Scaling a customer service team isn’t easy, let alone for fast-growing startups. For brands such as Birchbox and Warby Parker, which were born to compete on the basis of service, the challenge is even greater. These companies must ensure they have the right resources in place to consistently meet the sky-high expectations they’ve set while serving a rapidly expanding customer base.
Are you in the same situation?
If so, this post was written for you. To help you move forward in a less haphazard, more confident way, we’ve compiled a list of the top 10 things you need to keep in mind as you build out your contact center at your startup.
Top 10 Things to Consider When Scaling Your Customer Service Team
As you read through the following questions, remember: there is no right or wrong answer. Only you can decide your priorities and weight them accordingly. As long as you factor in your branding and business goals, the products you offer, and the types of customers you serve, you’ll come up with the right formula for growth.
1. Will you use in-house agents and/or outsourced teams?
Keeping your service teams in-house will require significant, ongoing investment in hiring, customer service coaching and training, and infrastructure—both physical office space and technology stack (see question 5). But you maintain complete control, which means you can hire people who are the right fit for your brand culture and monitor them closely.
“[W]e don’t treat customer service as a cost center . . . and we don’t outsource customer service to save money. We apply the same rigorous hiring standards in that department as in any other function. We strongly believe that our service centers are a critical part of the customer experience and that if something goes wrong and we’re able to fix it, we’ll have that customer for life. And our data confirms that.”
Outsourcing, however, offers big savings and few administrative burdens. You won’t need to worry about HR responsibilities, employee pay and benefits, infrastructure, and all the rest. Nor do you have to worry about seasonal hiring to handle high volumes (see question 4). But relinquishing control means you can’t ensure agents will reflect (let alone embrace) your brand personality and values. If there is a disconnect, customers will feel it, resulting in a loss of brand equity.
That said, if you’re looking to outsource as a way to save costs at this early stage, it is possible to align outsourced teams with the brand and empower and motivate them to represent it well. Call center outsourcing provider TaskUs, for example, encourages clients to treat outsourced reps as part of the team—the benefits of which companies like Brooklinen have seen firsthand.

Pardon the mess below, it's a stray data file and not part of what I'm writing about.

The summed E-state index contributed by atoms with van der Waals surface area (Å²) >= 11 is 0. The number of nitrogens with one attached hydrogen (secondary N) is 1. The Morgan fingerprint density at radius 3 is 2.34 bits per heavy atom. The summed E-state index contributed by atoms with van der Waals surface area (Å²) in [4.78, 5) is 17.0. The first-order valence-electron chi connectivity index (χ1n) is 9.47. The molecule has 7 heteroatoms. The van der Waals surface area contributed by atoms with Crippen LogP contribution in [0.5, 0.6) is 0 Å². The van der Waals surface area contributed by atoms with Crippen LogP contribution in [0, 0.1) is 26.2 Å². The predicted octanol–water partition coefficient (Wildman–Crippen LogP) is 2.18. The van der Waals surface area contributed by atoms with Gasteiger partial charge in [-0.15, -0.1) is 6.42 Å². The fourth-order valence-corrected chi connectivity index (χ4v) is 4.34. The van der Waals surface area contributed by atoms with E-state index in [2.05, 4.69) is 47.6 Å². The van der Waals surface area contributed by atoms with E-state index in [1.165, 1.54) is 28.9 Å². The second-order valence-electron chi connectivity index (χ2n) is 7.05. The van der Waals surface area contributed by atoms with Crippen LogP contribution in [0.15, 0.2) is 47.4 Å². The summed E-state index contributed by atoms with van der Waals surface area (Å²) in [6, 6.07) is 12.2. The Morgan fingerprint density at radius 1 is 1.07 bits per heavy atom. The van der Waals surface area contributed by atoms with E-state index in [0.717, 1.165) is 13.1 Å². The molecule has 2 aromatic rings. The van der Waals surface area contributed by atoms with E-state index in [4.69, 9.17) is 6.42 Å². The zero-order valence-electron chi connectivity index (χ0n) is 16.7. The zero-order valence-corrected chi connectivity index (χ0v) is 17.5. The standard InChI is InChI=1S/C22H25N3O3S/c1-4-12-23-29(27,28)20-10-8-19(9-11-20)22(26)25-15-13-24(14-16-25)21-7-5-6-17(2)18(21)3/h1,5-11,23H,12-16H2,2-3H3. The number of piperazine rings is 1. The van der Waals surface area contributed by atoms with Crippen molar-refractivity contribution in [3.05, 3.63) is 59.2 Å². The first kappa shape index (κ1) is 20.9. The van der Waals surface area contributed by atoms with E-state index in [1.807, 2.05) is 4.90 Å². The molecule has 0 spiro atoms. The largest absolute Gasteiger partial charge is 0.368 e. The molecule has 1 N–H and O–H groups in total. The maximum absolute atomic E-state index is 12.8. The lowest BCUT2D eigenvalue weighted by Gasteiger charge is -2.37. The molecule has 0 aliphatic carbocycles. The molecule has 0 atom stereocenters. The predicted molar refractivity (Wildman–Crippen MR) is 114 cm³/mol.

“Many companies fly their executives to TaskUs’ offices in the Philippines to get to know the people interacting with their users and to train them directly. After hiring TaskUs this year, Century City storytelling app Flipagram sent company shirts and signage to its 10 TaskUs reps, who used the swag to decorate their workspaces.”
2. How many agents will you need?
This is one of the biggest questions startup brands grapple with. If your team size is off by even a few agents, you’ll either waste precious resources or degrade service quality. We wrote recently about the Erlang C formula, which you can use to calculate the ideal number of agents—provided you have the right inputs.
When it comes to controlling operating costs as you scale your customer service team, we can’t overstate the importance of minimizing agent attrition. Erlang C can help you save money, but those savings are easily overwhelmed by the costs of continually hiring and onboarding new agents.
3. What will your agent-to-manager ratio be?
We’ve seen agent-to-manager ratios run the gamut, from 1:5 to 1:20. Your ideal ratio will depend on how much your managers are tasked with on a daily basis.
If your management team is responsible for QA reviews, handling escalated calls, service recovery, customer service coaching, and training, putting each manager in charge of 20 agents isn’t realistic. Managers won’t be able to give agents the personalized 1:1 attention they need, and morale and service quality will suffer as a result. To prevent this downward spiral, make sure adequate agent support—your managers’ primary responsibility—is the starting point for your calculations.
4. How will you hire for peak volume seasons?
Hiring for your brand’s peak seasons (holidays, back to school, etc.) may involve seasonal brand hires or temporary outsourcing. Regardless, timing is everything. If you’re preparing for the Christmas shopping season, for example, starting the hiring process in mid-September won’t leave you enough runway to get your fledgling agents off the ground.
Faster response times aside, hiring an army of new agents at the last minute will backfire on your brand. Without proper training and onboarding, your new hires won’t be effective at resolving customer issues. Managers will spend too much time hand holding and not enough time supporting the entire team. To survive this high-stress period with customer loyalty intact, be sure to start the hiring process early and prepare agents to take calls well in advance of surging volumes.